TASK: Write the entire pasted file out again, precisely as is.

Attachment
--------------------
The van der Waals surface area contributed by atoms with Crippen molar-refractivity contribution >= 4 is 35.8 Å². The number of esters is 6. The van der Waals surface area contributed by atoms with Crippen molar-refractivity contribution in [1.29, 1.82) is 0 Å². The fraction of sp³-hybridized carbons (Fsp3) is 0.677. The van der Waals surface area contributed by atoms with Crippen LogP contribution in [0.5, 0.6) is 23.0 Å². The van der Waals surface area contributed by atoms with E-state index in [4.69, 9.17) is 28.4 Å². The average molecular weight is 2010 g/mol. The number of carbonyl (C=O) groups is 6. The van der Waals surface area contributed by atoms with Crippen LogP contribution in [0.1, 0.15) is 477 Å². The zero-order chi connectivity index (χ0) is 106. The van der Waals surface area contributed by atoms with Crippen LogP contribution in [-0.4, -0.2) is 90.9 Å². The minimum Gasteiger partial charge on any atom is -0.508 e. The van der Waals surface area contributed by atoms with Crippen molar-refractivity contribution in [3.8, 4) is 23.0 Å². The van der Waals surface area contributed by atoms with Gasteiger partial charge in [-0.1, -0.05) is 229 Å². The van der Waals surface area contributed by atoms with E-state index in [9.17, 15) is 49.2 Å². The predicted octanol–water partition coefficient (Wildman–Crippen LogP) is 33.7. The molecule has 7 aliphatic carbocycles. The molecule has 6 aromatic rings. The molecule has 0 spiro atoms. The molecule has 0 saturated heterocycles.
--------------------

The van der Waals surface area contributed by atoms with Crippen molar-refractivity contribution >= 4 is 35.8 Å². The number of esters is 6. The van der Waals surface area contributed by atoms with Crippen molar-refractivity contribution in [1.29, 1.82) is 0 Å². The fraction of sp³-hybridized carbons (Fsp3) is 0.677. The van der Waals surface area contributed by atoms with Crippen LogP contribution in [0.5, 0.6) is 23.0 Å². The van der Waals surface area contributed by atoms with E-state index in [4.69, 9.17) is 28.4 Å². The average molecular weight is 2010 g/mol. The number of carbonyl (C=O) groups is 6. The van der Waals surface area contributed by atoms with Crippen LogP contribution in [0.1, 0.15) is 477 Å². The zero-order chi connectivity index (χ0) is 106. The van der Waals surface area contributed by atoms with Crippen LogP contribution in [-0.4, -0.2) is 90.9 Å². The minimum Gasteiger partial charge on any atom is -0.508 e. The van der Waals surface area contributed by atoms with Crippen molar-refractivity contribution in [3.8, 4) is 23.0 Å². The van der Waals surface area contributed by atoms with Gasteiger partial charge in [-0.1, -0.05) is 229 Å². The van der Waals surface area contributed by atoms with E-state index in [9.17, 15) is 49.2 Å². The predicted octanol–water partition coefficient (Wildman–Crippen LogP) is 33.7. The molecule has 7 aliphatic carbocycles. The molecule has 6 aromatic rings. The molecule has 0 spiro atoms. The molecule has 0 saturated heterocycles.